As we come out of the big motor shows this year, it is very clear that there is an overwhelming push for great compliance and transparency and a growing concern about the disconcerting increase in the amount of illicit trading activity taking place in the retail automotive sector. This ranges from parts which do not adhere to a specific standard and are therefore not fit for purpose proliferating the market; to illicit trade in tyres; to informal and non-compliant street mechanics.
This growing culture of regulatory non-compliance in the automotive aftermarket is not only creating an uneven playing field for many accredited business owners in the sector, but also placing consumers at risk – and is in fact illegal.
The objective of the RMI is to promote, protect and encourage the interests of members and the motoring public by setting and maintaining proper standards for service, and ethical trading conditions in the industry. This talks directly to the importance of regulatory compliance so that we are aware of, and take steps to comply with relevant laws, policies, and regulations and to make sure we always act responsibly and within the ambit of the law. There remains a duty for every businessman- and woman to take personal responsibility to do the right thing and in doing so, restore law and order to our society.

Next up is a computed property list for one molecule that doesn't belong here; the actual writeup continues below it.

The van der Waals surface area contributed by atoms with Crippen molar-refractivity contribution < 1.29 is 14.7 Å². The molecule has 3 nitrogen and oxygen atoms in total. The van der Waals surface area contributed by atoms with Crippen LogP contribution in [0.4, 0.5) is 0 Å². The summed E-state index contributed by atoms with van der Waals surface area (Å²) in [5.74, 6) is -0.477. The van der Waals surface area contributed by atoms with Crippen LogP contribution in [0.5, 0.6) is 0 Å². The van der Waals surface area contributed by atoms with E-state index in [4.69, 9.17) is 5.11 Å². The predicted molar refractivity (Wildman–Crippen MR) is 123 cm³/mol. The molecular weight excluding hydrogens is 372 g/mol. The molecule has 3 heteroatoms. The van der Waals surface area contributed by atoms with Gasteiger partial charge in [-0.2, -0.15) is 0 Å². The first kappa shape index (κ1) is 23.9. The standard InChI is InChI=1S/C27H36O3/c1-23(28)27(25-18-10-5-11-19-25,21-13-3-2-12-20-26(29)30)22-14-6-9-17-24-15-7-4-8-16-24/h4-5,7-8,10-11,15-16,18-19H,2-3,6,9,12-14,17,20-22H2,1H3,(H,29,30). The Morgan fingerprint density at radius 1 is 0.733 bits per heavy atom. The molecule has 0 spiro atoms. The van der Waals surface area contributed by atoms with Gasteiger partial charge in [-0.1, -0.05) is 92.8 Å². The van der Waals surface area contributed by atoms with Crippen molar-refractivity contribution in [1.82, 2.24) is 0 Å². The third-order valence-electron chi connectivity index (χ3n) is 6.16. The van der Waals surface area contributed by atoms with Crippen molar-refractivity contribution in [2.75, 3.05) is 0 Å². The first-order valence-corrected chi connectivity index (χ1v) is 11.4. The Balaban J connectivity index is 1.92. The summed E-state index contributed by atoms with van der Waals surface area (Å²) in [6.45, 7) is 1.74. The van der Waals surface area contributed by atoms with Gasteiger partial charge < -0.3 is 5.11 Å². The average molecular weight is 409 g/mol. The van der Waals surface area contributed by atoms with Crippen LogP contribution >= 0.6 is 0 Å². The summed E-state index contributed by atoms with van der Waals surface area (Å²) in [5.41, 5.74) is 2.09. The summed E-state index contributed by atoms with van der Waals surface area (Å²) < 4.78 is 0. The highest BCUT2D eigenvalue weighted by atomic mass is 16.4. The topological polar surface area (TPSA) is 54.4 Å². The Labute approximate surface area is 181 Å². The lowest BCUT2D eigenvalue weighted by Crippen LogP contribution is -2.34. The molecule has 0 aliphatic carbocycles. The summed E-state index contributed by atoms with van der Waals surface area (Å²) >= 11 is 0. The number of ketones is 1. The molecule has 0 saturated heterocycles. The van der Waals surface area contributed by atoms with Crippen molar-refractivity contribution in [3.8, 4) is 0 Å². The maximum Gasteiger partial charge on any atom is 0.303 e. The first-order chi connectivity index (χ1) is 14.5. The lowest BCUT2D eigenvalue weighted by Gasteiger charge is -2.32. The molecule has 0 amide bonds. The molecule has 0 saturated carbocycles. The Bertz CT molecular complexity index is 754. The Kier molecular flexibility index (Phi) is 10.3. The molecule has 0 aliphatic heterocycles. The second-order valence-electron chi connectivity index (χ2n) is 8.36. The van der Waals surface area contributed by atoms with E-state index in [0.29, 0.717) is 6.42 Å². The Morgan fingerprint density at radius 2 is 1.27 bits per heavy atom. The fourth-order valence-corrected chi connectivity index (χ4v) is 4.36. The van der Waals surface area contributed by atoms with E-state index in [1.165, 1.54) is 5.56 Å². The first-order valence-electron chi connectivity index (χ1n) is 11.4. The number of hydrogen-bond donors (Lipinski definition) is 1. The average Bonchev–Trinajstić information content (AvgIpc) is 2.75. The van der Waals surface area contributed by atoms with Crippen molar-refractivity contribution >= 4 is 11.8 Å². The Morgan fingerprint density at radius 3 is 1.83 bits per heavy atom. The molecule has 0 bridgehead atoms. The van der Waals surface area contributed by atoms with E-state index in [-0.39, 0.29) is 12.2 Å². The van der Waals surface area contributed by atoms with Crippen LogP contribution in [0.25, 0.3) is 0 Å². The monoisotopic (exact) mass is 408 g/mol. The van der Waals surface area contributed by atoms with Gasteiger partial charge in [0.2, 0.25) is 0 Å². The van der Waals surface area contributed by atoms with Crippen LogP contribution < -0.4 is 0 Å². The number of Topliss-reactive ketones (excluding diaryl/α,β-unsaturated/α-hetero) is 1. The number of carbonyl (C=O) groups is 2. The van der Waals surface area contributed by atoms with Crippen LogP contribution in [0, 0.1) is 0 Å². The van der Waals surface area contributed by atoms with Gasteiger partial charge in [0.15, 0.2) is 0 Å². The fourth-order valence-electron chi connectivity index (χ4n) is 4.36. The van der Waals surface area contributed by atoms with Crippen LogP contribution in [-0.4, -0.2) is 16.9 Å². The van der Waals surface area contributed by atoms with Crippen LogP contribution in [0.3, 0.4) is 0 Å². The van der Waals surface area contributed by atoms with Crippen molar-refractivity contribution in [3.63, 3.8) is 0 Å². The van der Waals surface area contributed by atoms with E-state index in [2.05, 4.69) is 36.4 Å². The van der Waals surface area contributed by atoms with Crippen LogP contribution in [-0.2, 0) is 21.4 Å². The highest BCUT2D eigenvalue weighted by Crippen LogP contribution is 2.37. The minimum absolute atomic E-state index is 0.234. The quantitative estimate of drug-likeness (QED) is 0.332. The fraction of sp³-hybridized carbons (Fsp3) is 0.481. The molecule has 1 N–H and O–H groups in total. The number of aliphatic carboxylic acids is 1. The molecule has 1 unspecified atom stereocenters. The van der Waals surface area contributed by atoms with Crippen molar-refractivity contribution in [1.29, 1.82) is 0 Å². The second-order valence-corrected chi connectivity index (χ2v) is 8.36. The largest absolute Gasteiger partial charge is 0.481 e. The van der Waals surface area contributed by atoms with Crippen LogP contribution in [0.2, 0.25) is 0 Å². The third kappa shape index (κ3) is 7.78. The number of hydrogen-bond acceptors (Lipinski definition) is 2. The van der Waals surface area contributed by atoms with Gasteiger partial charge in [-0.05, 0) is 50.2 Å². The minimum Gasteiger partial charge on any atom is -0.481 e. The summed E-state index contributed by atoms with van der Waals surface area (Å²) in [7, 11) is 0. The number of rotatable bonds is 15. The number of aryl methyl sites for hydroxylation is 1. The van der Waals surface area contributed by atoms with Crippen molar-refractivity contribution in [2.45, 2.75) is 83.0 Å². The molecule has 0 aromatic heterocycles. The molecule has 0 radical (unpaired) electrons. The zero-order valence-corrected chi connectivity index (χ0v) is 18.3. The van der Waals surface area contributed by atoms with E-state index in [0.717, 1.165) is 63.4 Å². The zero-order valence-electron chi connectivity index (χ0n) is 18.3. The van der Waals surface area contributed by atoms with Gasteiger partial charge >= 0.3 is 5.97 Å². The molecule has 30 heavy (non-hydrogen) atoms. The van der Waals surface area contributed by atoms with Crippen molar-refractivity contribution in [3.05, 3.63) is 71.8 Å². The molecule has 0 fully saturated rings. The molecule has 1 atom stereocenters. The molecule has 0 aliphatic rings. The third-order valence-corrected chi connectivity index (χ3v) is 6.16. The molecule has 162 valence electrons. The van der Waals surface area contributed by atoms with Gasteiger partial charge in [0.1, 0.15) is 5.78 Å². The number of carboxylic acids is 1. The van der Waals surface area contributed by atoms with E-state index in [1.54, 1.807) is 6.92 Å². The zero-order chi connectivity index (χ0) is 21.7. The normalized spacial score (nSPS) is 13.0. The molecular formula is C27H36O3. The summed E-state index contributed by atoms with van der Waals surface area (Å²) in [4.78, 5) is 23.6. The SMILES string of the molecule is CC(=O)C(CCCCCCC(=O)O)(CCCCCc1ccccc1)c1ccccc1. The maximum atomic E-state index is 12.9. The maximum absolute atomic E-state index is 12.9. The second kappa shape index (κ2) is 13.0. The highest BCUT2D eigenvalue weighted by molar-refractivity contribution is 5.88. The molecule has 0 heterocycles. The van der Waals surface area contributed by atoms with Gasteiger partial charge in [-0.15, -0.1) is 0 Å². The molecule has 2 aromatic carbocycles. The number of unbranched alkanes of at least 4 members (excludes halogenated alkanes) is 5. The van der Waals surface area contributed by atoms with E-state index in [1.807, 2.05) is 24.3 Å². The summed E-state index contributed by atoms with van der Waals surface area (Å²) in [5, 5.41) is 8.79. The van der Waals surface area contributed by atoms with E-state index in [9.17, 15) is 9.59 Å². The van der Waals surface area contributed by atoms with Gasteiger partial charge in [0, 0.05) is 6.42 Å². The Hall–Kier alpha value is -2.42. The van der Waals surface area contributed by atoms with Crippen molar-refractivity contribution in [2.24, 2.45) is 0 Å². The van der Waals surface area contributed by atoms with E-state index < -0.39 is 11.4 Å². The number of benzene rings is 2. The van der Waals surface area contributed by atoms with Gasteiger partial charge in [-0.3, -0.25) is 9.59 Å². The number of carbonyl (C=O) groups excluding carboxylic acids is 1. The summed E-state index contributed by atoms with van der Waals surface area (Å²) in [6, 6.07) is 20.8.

“It is important that as a sector we hold others to the same standards and campaign for greater transparency. The TEPA Blow the Whistle Compliance Forum at Automechanika did just that – bringing together a range of industry stakeholders to address the importance of industry collaborating with statutory regulatory bodies to deal with malpractices and illegal trading in automotive components. It was encouraging to see the support the Forum received. It is important we collaboratively work with these different role players in the interests of road safety and a more compliant automotive sector, improved revenue for the fiscus and, ultimately improving consumer peace of mind by having safe and reliable cars on our roads.”
Another important development is the announcement by SAIA of its new VIN Look-Up website, following sustained pressure from SAMBRA over the last four years.
While we thank SAIA for taking this first important step, we all realise it is not enough to protect consumers and other parties in the value chain. The real issue that the RMI is propagating is transparency and access to information. The code 3’s and 4’s are already on our system but it is the code 2’s which have been declared uneconomical to repair which talk to the problem. SAIA has committed to releasing these by the end of the year. Until then SAMBRA is actively engaging with other role players to form a task team which will monitor progress and sustain pressure to speed up implementation.
It is very encouraging to see the proactive steps RMI constituent associations are taking and the strong awareness campaigns they are implementing to drive awareness.
The RMI encourages each of you to prioritise compliance, transparency and self-regulation in an effort to create a cleaner, safer and more equitable business environment.